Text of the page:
Treatment and Recovery Paths

 Concussions and Post-Concussion Syndrome

Surprisingly, the underlying mechanisms involved in concussions is little understood, with new research initiaves launching to develop "clinical interventions that could improve recovery" such as the new 2018 project at the University of Pennsylvania funded by the Paul G. Allen Family Foundation. 


Persistent symptoms should be managed by a multidisciplinary team

Failure of normal recovery, i.e. persistent symptoms which are defined as >10 – 14 days in adults and >4 weeks in children (2016 consensus statement on concussion in sport) should be managed by an individualized program consisting of multidisciplinary care.

"It is recommended that all athletes should have a clinical neurological assessment (including evaluation of mental status/cognition, oculomotor function, gross sensorimotor, coordination, gait, vestibular function and balance) as part of their overall management. This will normally be performed by the treating physician, often in conjunction with computerized NP (Neuropsychological assessment) screening tools." 

"(SRCs (sports-related concussions can result in diverse symptoms and problems, and can be associated with concurrent injury to the cervical spine and peripheral vestibular system. The literature has not evaluated early interventions, as most individuals recover in 10–14 days. A variety of treatments may be required for ongoing or persistent symptoms and impairments following injury. The data support interventions including psychological, cervical and vestibular rehabilitation.

In addition, closely monitored active rehabilitation programs involving controlled sub-symptom-threshold, submaximal exercise have been shown to be safe and may be of benefit in facilitating recovery. A collaborative approach to treatment, including controlled cognitive stress, pharmacological treatment, and school accommodations, may be beneficial.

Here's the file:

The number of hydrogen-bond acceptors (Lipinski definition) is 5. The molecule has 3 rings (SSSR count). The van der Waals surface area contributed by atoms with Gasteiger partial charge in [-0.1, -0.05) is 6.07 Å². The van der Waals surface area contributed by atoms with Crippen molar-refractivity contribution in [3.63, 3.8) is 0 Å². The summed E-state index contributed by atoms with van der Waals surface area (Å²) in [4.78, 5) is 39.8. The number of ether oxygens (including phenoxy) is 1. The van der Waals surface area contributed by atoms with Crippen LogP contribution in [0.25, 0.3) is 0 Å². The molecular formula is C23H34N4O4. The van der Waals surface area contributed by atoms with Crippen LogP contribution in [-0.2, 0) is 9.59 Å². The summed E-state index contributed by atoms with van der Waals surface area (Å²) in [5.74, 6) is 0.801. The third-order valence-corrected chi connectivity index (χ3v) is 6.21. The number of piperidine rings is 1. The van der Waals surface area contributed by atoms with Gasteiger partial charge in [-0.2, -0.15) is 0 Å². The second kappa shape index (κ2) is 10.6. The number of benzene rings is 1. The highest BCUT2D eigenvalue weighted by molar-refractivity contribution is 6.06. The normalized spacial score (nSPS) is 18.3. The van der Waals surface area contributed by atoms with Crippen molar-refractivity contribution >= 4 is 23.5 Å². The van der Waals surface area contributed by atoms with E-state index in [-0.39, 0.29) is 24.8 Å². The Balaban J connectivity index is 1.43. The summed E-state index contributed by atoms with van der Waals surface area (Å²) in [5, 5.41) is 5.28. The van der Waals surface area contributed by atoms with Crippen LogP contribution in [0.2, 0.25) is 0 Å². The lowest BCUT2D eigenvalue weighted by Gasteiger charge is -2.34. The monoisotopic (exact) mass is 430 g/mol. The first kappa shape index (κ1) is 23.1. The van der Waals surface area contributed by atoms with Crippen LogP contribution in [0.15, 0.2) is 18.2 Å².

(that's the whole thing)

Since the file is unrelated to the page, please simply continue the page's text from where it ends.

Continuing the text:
Treatment should be individualzsed and target-specific medical, physical and psychosocial factors identified on assessment. There is preliminary evidence supporting the use of:

  1. an individualised symptom-limited aerobic exercise programme in patients with persistent post-concussive symptoms associated with autonomic instability or physical deconditioning, and

  2. a targeted physical therapy programme in patients with cervical spine or vestibular dysfunction, and

  3. a collaborative approach including cognitive behavioural therapy to deal with any persistent mood or behavioural issues.

Currently, there is limited evidence to support the use of pharmacotherapy. If pharmacotherapy is used, then an important consideration in return to sport is that concussed athletes should not only be free from concussion-related symptoms, but also should not be taking any pharmacological agents/medications that may mask or modify the symptoms of SRC. Where pharmacological therapy may be begun during the management of an SRC, the decision to return to play while still on such medication must be considered carefully by the treating clinician.

Overall, these are difficult cases that should be managed in a multidisciplinary collaborative setting, by healthcare providers with experience in SRC."


Dr. Chris Giza quoted Dr. David Brody as saying "Using only medications to treat chronic #TBI symptoms is like delivering a pizza and only giving your patients 1/3 of the pie". Dr. Giza: "Remember professional therapies, mental health & lifestyle interventions." Dr. Giza leads the Pediatric TBI/Sports Concussion program at UCLA.

The recommended Professional Therapies, as outlined by Dr. David Brody, a neurologist and concussion/TBI specialist:

  • Outpatient Physical Therapy (PT), Speech Therapy (ST), and Occupational Therapy (OT)
  • Return to work programs such as occupational performance centers
  • Return to school programs
  • Psychology
    • Cognitive behavioral therapy for depression (CBT)
    • Cognitive behavioral therapy for insomnia (CBT-i)
    • Family Coping
  • Return to driving
    • evaluate for contraindications (seizures, changes in levels of consciousness, visual impairments, motor impairments, cognitive impairments)
    • on the road driving test from specialized occupation therapy service
    • car modifications (special mirrors)

The Lifestyle aspects Dr. David Brody refers to are:

  • Alcohol. There is no solid evidence base concerning alcohol use but the Expert Opinion is:
    • None in the first year, max 1 drink per 24 hours after that unless there is a history of addiction, compulsive use, or alcohol interacting with medication. 
  • Drugs
    • Cannabis cognitive risk vs. potential benefit for anxiety and pain (Dr. Brody was referring to the recreational use of marijuana)
    • Stimulants, narcotics clearly harmful
    • Hallucinogens, designer drugs unknown effects but probably harmful
  • Sleep: critical 'top of the cascade' for recovery
  • Exercise: gentle reintroduction of cardiovascular exercise
  • Meditation/mindfulness: useful for mood disorders and for coping with fundamental change in self-identity.